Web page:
Scientists have finally identified how sugar feeds cancer in a new research paper, which has been hailed as a “breakthrough”.The study, published Tuesday, explains why cancer cells rapidly break down sugars without producing much energy – a phenomenon discovered in 1920, dubbed the “Warburg effect”.
Until now, it hasn’t been clear whether the effect was a symptom of cancer, or a cause.But a nine-year joint research project conducted by a coalition of Dutch universities has shown that sugar naturally connects with a gene called “ras’, which is essential to each cancer cell’s ability to survive.
This connection traps cancer so forcefully that cells are powerless to expel it, creating a ‘vicious cycle’ that stimulates the cancer and persistently metabolizes the sugar.
The finding published in Nature Communications could have implications for cancer patients’ diets, and for non-sufferers it sheds further light on the dangers of sugar.
Also, scientists may have found an innovative way to kill off cancer cells in acute myeloid leukaemia, all the while preserving and regenerating healthy red blood cells.
The new study was carried out by researchers from the McMaster Stem Cell and Cancer Research Institute at McMaster University in Ontario, Canada.
Mick Bhatia — a professor of biochemistry and biomedical sciences at McMaster University and director of the McMaster Stem Cell and Cancer Research Institute — led the investigation, and the findings have been published in the journal Nature Cell Biology.
As the scientists explain, conventional methods for treating leukemia focus on targeting leukemic cells, paying little attention to preserving red blood cells.
But the production of healthy blood cells in the bone marrow is crucial for preventing leukemia patients from having anemia or fatal infections.
First study author Allison Boyd — a postdoctoral fellow at the McMaster Stem Cell and Cancer Research Institute — says, “Our approach represents a different way of looking at leukemia and considers the entire bone marrow as an ecosystem, rather than the traditional approach of studying and trying to directly kill the diseased cells themselves.”
“These traditional approaches have not delivered enough new therapeutic options for patients,” she continues. “The standard-of-care for this disease hasn’t changed in several decades.”
Also, a study claims that women who were active as teenagers cut their risk of dying from cancer by 13 percent.The amount women exercised and played sports when they were young was compared to their health when they were 40 to 70 years old.
Researchers found that those who consistently exercised reduced their risk of dying from cardiovascular disease and cancer by 20 percent.
They recommend for further research to develop on the mechanisms of these diseases and how exercise can make an impact in preventing them in order to decrease people’s risk of developing one.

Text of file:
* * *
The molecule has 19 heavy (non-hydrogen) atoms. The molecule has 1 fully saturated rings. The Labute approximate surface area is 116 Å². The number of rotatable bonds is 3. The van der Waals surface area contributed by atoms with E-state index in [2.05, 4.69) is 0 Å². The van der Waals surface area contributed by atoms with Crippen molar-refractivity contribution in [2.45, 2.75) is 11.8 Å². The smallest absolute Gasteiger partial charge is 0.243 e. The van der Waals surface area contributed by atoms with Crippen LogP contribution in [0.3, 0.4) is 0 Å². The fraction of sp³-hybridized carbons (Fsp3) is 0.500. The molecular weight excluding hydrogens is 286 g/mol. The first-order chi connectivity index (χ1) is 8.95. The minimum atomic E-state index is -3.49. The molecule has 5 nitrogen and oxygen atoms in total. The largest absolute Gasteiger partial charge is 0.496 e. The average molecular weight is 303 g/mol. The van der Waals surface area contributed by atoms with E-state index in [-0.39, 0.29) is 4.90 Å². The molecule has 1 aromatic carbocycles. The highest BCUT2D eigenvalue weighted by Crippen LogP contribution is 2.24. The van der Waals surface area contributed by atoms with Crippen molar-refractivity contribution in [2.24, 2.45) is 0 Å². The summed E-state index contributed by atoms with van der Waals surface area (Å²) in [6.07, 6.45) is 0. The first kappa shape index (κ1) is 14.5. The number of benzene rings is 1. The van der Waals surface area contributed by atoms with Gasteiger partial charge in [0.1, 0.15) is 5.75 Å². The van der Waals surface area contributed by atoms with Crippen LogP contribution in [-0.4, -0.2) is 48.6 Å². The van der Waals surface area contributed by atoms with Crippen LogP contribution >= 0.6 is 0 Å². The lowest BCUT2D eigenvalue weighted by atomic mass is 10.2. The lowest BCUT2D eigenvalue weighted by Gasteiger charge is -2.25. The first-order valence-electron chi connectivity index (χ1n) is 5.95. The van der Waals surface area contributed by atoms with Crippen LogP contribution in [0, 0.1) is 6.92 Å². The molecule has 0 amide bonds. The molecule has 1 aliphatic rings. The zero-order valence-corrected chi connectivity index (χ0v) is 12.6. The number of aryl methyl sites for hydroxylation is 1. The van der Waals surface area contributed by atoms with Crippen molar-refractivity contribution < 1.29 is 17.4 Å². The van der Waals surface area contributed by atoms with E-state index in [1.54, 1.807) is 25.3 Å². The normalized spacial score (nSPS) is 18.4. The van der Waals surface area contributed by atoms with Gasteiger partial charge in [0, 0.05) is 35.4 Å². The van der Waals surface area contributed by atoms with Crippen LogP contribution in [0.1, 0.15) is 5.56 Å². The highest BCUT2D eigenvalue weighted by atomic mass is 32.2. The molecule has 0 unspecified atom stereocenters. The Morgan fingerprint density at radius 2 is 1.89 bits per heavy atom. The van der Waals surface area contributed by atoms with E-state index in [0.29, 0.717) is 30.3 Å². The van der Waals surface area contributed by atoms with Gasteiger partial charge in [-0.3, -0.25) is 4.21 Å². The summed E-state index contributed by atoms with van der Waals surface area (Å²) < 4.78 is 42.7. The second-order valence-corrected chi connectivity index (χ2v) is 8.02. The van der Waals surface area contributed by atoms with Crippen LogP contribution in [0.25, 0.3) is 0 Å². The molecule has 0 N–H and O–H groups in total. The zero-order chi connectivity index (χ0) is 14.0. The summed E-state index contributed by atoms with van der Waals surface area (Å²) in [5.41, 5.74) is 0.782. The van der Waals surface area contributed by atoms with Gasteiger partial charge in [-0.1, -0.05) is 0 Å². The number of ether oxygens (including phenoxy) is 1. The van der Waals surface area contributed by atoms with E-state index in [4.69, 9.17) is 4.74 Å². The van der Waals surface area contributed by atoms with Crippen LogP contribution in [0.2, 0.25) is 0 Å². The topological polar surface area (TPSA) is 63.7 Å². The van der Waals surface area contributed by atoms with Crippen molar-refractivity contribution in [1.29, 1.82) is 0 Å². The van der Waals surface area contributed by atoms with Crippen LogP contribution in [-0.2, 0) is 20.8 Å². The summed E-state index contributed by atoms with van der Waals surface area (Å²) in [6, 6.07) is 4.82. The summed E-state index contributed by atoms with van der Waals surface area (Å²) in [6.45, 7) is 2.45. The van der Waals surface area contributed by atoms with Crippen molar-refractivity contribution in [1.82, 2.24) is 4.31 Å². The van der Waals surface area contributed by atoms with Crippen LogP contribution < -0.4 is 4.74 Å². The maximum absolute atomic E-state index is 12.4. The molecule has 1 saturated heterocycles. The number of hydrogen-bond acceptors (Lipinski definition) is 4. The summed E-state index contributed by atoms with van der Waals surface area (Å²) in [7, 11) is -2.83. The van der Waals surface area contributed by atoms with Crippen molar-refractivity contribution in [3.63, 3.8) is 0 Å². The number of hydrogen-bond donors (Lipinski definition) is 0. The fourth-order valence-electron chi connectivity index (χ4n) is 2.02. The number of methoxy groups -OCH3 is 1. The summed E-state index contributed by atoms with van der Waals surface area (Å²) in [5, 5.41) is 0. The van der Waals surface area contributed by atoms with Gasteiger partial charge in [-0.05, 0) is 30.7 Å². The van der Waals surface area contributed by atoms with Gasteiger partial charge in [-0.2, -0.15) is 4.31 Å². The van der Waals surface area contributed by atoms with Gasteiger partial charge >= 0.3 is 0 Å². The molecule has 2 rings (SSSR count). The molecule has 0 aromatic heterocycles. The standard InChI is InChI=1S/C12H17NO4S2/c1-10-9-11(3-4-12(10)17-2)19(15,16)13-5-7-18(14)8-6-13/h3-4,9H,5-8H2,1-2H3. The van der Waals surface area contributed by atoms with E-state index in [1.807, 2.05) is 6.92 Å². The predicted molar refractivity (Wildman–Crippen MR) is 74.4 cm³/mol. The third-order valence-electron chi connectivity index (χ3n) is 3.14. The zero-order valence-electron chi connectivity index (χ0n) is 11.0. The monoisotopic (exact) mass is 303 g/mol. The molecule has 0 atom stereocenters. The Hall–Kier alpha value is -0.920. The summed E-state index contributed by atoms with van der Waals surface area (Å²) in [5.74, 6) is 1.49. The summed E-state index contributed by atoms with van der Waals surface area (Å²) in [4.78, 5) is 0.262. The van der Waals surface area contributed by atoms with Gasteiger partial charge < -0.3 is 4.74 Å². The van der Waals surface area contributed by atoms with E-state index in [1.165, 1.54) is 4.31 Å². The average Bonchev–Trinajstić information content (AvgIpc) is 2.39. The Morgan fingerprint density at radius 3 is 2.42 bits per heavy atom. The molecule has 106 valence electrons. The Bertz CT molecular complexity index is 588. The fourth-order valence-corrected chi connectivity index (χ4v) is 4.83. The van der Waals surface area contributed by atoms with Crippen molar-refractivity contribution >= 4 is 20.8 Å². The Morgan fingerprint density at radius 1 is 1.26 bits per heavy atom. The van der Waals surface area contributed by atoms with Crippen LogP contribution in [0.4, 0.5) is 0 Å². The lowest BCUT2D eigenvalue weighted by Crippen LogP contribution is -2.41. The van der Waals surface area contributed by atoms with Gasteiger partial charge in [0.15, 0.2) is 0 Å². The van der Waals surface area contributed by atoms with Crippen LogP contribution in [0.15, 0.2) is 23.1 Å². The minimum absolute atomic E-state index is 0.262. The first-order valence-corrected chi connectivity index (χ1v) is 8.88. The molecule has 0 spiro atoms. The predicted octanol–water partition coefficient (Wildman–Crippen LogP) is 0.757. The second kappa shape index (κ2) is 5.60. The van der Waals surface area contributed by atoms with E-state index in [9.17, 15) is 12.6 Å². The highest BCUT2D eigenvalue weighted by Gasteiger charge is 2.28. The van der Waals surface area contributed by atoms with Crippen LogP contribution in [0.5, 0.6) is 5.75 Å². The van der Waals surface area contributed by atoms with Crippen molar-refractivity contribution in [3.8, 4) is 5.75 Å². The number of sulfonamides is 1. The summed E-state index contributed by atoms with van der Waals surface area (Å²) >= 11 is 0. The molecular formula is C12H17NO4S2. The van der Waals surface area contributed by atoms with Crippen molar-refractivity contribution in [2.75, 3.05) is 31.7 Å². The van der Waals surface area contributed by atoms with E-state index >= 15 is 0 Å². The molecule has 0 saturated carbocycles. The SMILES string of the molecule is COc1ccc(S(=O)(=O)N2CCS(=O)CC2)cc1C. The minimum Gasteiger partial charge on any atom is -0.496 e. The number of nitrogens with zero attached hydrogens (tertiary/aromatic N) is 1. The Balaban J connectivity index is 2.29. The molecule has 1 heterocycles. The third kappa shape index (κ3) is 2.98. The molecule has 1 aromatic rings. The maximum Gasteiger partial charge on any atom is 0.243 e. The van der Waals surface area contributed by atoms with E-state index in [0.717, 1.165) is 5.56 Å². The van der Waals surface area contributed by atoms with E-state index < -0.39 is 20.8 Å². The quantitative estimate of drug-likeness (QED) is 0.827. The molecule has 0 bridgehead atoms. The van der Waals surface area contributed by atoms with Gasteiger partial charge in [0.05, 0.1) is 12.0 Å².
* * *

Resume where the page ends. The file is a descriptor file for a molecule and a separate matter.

Playing sports and exercising consistently during adolescence can reduce the risk of dying from disease such as cancer and heart problems. Researchers studied more than 74,000 women and how much they exercised when they were teenagers. Researchers from Vanderbilt University in Nashville, Tennessee, analyzed the health of 74,941 women aged 40 to 70 in China.
The women were interviewed about their activeness during high school and in their middle age. These results were compared to their current health and other socioeconomic factors.
The findings, published in the journal Cancer Epidemiology, Biomarkers & Prevention, found that those who participated in regular exercise were less likely to develop cancer, cardiovascular disease and other chronic illnesses.
Regular exercise was defined as happening at least once a week for a continuation of three months.Researchers also charted how many hours a week each woman exercised when they were teenagers and for how long that behavior continued into their life.
Participants were interviewed every two to three years to see if their exercise habits and health changed. Women who participated in team sports and exercised regularly during their adolescent years reduced their risk of death from all diseases by 20 percent.
They were also 13 percent less likely to die from cancer and 17 percent less likely to die from cardiovascular disease.“Our results support the importance of promoting exercise participation in adolescence to reduce mortality in later life and highlight the critical need for the initiation of disease prevention early in life,” said Sarah Nechuta, assistant professor of medicine at Vanderbilt University, to Futurity.
The 2008 Physical Guidelines of America recommends people to workout an average of two-and-a-half hours per week to stay healthy.There have been several studies of obesity and how it can impact mortality rates among people.
But the researchers said this is one of the first studies that analyzes how exercise can have an impact on certain diseases. They said it is important to study the mechanisms of these diseases to determine how exercise can prevent them from occurring.